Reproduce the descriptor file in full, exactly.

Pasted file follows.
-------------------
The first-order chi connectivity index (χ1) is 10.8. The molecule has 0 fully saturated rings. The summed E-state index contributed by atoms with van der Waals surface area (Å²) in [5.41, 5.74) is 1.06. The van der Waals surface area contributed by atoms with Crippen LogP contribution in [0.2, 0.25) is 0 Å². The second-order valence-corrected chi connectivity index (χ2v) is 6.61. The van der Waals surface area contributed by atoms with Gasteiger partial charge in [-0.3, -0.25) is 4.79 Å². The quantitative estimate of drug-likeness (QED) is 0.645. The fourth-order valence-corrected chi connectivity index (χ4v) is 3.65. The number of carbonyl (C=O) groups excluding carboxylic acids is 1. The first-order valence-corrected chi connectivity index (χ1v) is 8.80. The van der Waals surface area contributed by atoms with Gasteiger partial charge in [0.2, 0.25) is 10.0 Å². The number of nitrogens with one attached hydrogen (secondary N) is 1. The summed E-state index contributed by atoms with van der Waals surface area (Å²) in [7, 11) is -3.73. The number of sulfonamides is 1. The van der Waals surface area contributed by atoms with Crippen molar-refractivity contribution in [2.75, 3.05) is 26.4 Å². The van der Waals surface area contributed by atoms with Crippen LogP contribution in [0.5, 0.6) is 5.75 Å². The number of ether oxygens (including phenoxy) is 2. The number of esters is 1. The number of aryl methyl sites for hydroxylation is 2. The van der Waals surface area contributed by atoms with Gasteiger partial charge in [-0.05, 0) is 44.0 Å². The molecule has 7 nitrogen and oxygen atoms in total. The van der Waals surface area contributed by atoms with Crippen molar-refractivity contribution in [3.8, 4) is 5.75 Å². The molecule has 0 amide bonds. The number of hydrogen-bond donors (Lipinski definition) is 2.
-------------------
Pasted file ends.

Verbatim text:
The first-order chi connectivity index (χ1) is 10.8. The molecule has 0 fully saturated rings. The summed E-state index contributed by atoms with van der Waals surface area (Å²) in [5.41, 5.74) is 1.06. The van der Waals surface area contributed by atoms with Crippen LogP contribution in [0.2, 0.25) is 0 Å². The second-order valence-corrected chi connectivity index (χ2v) is 6.61. The van der Waals surface area contributed by atoms with Gasteiger partial charge in [-0.3, -0.25) is 4.79 Å². The quantitative estimate of drug-likeness (QED) is 0.645. The fourth-order valence-corrected chi connectivity index (χ4v) is 3.65. The number of carbonyl (C=O) groups excluding carboxylic acids is 1. The first-order valence-corrected chi connectivity index (χ1v) is 8.80. The van der Waals surface area contributed by atoms with Gasteiger partial charge in [0.2, 0.25) is 10.0 Å². The number of nitrogens with one attached hydrogen (secondary N) is 1. The summed E-state index contributed by atoms with van der Waals surface area (Å²) in [7, 11) is -3.73. The number of sulfonamides is 1. The van der Waals surface area contributed by atoms with Crippen molar-refractivity contribution in [2.75, 3.05) is 26.4 Å². The van der Waals surface area contributed by atoms with Crippen LogP contribution in [0.5, 0.6) is 5.75 Å². The number of ether oxygens (including phenoxy) is 2. The number of esters is 1. The number of aryl methyl sites for hydroxylation is 2. The van der Waals surface area contributed by atoms with Gasteiger partial charge in [-0.05, 0) is 44.0 Å². The molecule has 7 nitrogen and oxygen atoms in total. The van der Waals surface area contributed by atoms with Crippen molar-refractivity contribution in [3.8, 4) is 5.75 Å². The molecule has 0 amide bonds. The number of hydrogen-bond donors (Lipinski definition) is 2.